Learning about another family planning to move out of Forest Park this summer, my friend recently said, "you have to be tough to be a Forest Parker."
It has really resonated with me. Made a list tonight, of 30 families (often with multiple kids) about my kid's ages, who I really liked and respected, who moved out of town in the past seven years. That's 30 families who I met from Little League, soccer, South PTO, from Betsy Ross events, Field Stevenson Events, Middle School Events and Cub Scouts.
Every family on that list, helped us build our community in different ways, sometimes big and sometimes little, but each family we lost was chasing a hope of something better, and I sincerely wished them the best.
So, this weekend while I stood on the sidelines of the home opening baseball game at Proviso East, right on the bank of the Des Plaines River, with hawks circling, a heron flying, and a small pile of deer scat in the outfield, standing on the farthest field from the corner of 1st and Washington Blvd, was something special for me. The once mighty Melrose Park kids we would face on Ruby Field are on the same team as my son, as our young freshmen and sophomore Pirates faced the Knights of North Ridge.
Many battles took place on Ruby Field, in Melrose Park, located just north of North Ave. and west of Winston Plaza. Forest Park kids would prepare for these games, a day coaches would advise kids to avoid the Forest Park pool (which would drain their energy), the only game scheduled on a turf field within the district with a memorable high pitching mound, Ruby was undeterred by the weather, this field gave every advantage to Melrose Park. While I remember the many losses, Henry only remembers the single victory, the night he got a ball in the eye from a practice throw gone awry. It was at this field; our Forest Park chant may have been born.
"Forest Park Cemetery.
This is where you will be buried.
But on this Saturday afternoon, at the historic Proviso High School, we were not the only Forest Park Little League family who had graduated from working the dugout on Harrison to meet on the nature-kissed field next to the 68,000 acres of Cook County Forest Preserve, just a few miles up the river from Lewis and Clark's voyage to the Pacific.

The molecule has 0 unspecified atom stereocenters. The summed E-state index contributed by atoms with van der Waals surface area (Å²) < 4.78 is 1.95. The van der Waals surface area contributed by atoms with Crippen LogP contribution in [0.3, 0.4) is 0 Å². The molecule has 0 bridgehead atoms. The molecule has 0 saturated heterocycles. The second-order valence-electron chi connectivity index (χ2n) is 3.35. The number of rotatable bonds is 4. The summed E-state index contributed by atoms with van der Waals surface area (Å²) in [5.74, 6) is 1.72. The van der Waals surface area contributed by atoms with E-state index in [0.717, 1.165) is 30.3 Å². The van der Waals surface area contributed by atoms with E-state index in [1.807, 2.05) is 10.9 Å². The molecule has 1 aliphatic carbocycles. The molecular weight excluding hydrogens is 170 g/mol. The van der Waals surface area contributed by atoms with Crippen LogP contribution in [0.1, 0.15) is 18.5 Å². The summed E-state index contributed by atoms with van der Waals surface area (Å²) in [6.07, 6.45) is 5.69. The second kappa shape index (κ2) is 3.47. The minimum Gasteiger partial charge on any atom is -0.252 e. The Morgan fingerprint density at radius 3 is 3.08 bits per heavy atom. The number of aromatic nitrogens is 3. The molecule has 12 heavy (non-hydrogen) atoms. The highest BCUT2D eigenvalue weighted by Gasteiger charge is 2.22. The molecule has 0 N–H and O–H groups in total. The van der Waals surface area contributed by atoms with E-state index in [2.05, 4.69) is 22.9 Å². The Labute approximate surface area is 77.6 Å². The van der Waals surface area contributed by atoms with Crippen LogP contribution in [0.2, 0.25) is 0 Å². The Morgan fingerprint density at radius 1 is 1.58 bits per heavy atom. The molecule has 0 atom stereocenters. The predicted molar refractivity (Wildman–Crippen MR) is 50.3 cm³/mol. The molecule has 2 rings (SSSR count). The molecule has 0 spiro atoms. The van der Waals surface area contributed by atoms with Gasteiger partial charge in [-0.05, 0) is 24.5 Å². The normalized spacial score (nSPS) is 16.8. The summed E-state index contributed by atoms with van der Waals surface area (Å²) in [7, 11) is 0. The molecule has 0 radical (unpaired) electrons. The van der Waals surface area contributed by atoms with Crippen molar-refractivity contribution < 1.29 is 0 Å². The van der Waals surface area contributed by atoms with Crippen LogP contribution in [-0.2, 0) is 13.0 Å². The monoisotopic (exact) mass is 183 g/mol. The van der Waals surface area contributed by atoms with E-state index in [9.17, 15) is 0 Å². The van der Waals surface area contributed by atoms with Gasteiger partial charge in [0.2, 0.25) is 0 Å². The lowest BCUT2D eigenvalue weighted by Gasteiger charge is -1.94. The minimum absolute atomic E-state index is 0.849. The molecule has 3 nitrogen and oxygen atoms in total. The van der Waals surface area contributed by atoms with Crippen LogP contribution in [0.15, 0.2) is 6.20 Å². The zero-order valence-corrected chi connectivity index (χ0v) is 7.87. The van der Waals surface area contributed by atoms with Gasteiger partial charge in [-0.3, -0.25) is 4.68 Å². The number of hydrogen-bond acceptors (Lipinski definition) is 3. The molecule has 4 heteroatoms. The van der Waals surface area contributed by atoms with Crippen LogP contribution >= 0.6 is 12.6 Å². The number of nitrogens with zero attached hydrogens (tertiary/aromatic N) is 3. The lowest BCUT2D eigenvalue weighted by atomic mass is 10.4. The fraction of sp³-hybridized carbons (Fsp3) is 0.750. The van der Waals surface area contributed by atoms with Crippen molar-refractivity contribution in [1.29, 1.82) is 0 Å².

On this afternoon, there was a former Forest Park family there, with a son, now a sophomore, in a Knight uniform, who played catcher, just like he did back on our Dowd Field many years before.
In a twist of fate, Henry, my son, had to face the former teammate on the mound, wearing his new Pirate uniform. Henry never was able to master the art of pitching in Forest Park, there was no need, as the depth of talent on the mound from our home town was impressive. Those Forest Park boys are now at Fenwick, Riverside-Brookfield, Guerin Prep, Nazareth, St. Pat's, OPRF and scattered among the suburbs and Chicago, but none of them are at Proviso.
Henry, the lone Forest Parker, is a pitcher by necessity. He pushed the count and with grace, delivered the strike out, as he defended his Proviso honor. He let up a few runs, in his debut inning plus, but this young Pirate team, filled with talent from Melrose Park, Maywood and Broadview, together scratched a victory, 13-9, showing the new brotherhood of Pirates, which includes, this year, one Forest Parker.
While victories on the East baseball diamond might be few, I will relish this one, even if it was only the freshmen- sophomore game, for a few more days. Just like all my friends who have moved away, I want to have nothing but the best for my children, but the best for my family is here, at this moment, right now.